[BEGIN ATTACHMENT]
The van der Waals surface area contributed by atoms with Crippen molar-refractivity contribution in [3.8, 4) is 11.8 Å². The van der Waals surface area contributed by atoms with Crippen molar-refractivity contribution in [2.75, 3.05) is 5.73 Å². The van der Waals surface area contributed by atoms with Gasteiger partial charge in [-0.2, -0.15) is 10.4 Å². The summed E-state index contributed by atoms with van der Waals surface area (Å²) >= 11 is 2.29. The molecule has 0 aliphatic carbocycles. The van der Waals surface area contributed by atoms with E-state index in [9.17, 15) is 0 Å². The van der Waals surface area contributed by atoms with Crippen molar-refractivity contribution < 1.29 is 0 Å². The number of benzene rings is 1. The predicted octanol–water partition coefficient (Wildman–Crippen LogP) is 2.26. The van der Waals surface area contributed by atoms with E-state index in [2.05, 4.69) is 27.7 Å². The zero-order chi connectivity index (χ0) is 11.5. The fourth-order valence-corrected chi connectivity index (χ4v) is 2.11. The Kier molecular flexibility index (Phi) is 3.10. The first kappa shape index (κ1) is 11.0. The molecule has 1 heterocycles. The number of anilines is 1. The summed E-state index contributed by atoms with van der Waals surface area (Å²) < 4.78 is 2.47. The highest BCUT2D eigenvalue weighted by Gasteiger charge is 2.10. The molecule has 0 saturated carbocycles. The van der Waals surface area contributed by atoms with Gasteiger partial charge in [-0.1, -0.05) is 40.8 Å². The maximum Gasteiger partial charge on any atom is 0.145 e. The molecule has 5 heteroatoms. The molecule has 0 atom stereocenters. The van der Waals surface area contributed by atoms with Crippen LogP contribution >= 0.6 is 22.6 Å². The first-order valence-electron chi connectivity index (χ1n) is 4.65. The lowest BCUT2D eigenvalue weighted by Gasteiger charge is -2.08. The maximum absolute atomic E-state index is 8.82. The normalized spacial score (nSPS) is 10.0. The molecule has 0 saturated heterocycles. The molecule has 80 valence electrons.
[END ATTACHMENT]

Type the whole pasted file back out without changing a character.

The van der Waals surface area contributed by atoms with Crippen molar-refractivity contribution in [3.8, 4) is 11.8 Å². The van der Waals surface area contributed by atoms with Crippen molar-refractivity contribution in [2.75, 3.05) is 5.73 Å². The van der Waals surface area contributed by atoms with Gasteiger partial charge in [-0.2, -0.15) is 10.4 Å². The summed E-state index contributed by atoms with van der Waals surface area (Å²) >= 11 is 2.29. The molecule has 0 aliphatic carbocycles. The van der Waals surface area contributed by atoms with E-state index in [9.17, 15) is 0 Å². The van der Waals surface area contributed by atoms with Crippen molar-refractivity contribution < 1.29 is 0 Å². The number of benzene rings is 1. The predicted octanol–water partition coefficient (Wildman–Crippen LogP) is 2.26. The van der Waals surface area contributed by atoms with E-state index in [2.05, 4.69) is 27.7 Å². The zero-order chi connectivity index (χ0) is 11.5. The fourth-order valence-corrected chi connectivity index (χ4v) is 2.11. The Kier molecular flexibility index (Phi) is 3.10. The first kappa shape index (κ1) is 11.0. The molecule has 1 heterocycles. The number of anilines is 1. The summed E-state index contributed by atoms with van der Waals surface area (Å²) < 4.78 is 2.47. The highest BCUT2D eigenvalue weighted by Gasteiger charge is 2.10. The molecule has 0 saturated carbocycles. The van der Waals surface area contributed by atoms with Gasteiger partial charge in [-0.1, -0.05) is 40.8 Å². The maximum Gasteiger partial charge on any atom is 0.145 e. The molecule has 5 heteroatoms. The molecule has 0 atom stereocenters. The van der Waals surface area contributed by atoms with Crippen LogP contribution >= 0.6 is 22.6 Å². The first-order valence-electron chi connectivity index (χ1n) is 4.65. The lowest BCUT2D eigenvalue weighted by Gasteiger charge is -2.08. The maximum absolute atomic E-state index is 8.82. The normalized spacial score (nSPS) is 10.0. The molecule has 0 saturated heterocycles. The molecule has 80 valence electrons.